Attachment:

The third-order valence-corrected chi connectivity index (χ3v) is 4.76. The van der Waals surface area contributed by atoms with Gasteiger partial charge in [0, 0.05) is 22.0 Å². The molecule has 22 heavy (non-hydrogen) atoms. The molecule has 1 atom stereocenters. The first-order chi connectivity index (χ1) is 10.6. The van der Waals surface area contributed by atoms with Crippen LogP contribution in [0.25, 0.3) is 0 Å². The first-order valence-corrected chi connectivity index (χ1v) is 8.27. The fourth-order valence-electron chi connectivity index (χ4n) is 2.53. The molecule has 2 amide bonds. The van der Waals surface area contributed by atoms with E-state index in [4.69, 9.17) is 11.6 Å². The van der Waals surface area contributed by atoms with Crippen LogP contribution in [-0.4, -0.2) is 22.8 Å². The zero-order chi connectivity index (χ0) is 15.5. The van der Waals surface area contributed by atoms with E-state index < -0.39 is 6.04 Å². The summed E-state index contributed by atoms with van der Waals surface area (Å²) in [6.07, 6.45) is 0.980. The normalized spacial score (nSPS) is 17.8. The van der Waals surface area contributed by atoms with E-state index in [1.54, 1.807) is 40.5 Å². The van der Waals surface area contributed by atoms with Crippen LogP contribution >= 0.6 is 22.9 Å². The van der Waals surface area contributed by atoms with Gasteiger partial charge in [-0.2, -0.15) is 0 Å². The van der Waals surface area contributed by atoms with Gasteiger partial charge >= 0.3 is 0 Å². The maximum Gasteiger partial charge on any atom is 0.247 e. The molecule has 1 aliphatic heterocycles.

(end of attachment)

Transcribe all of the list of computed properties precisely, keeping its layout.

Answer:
The third-order valence-corrected chi connectivity index (χ3v) is 4.76. The van der Waals surface area contributed by atoms with Gasteiger partial charge in [0, 0.05) is 22.0 Å². The molecule has 22 heavy (non-hydrogen) atoms. The molecule has 1 atom stereocenters. The first-order chi connectivity index (χ1) is 10.6. The van der Waals surface area contributed by atoms with Crippen LogP contribution in [0.25, 0.3) is 0 Å². The first-order valence-corrected chi connectivity index (χ1v) is 8.27. The fourth-order valence-electron chi connectivity index (χ4n) is 2.53. The molecule has 2 amide bonds. The van der Waals surface area contributed by atoms with E-state index in [4.69, 9.17) is 11.6 Å². The van der Waals surface area contributed by atoms with Crippen LogP contribution in [-0.4, -0.2) is 22.8 Å². The zero-order chi connectivity index (χ0) is 15.5. The van der Waals surface area contributed by atoms with E-state index < -0.39 is 6.04 Å². The summed E-state index contributed by atoms with van der Waals surface area (Å²) in [6.07, 6.45) is 0.980. The normalized spacial score (nSPS) is 17.8. The van der Waals surface area contributed by atoms with E-state index in [1.54, 1.807) is 40.5 Å². The van der Waals surface area contributed by atoms with Crippen LogP contribution >= 0.6 is 22.9 Å². The van der Waals surface area contributed by atoms with Gasteiger partial charge in [-0.2, -0.15) is 0 Å². The van der Waals surface area contributed by atoms with Gasteiger partial charge >= 0.3 is 0 Å². The maximum Gasteiger partial charge on any atom is 0.247 e. The molecule has 1 aliphatic heterocycles.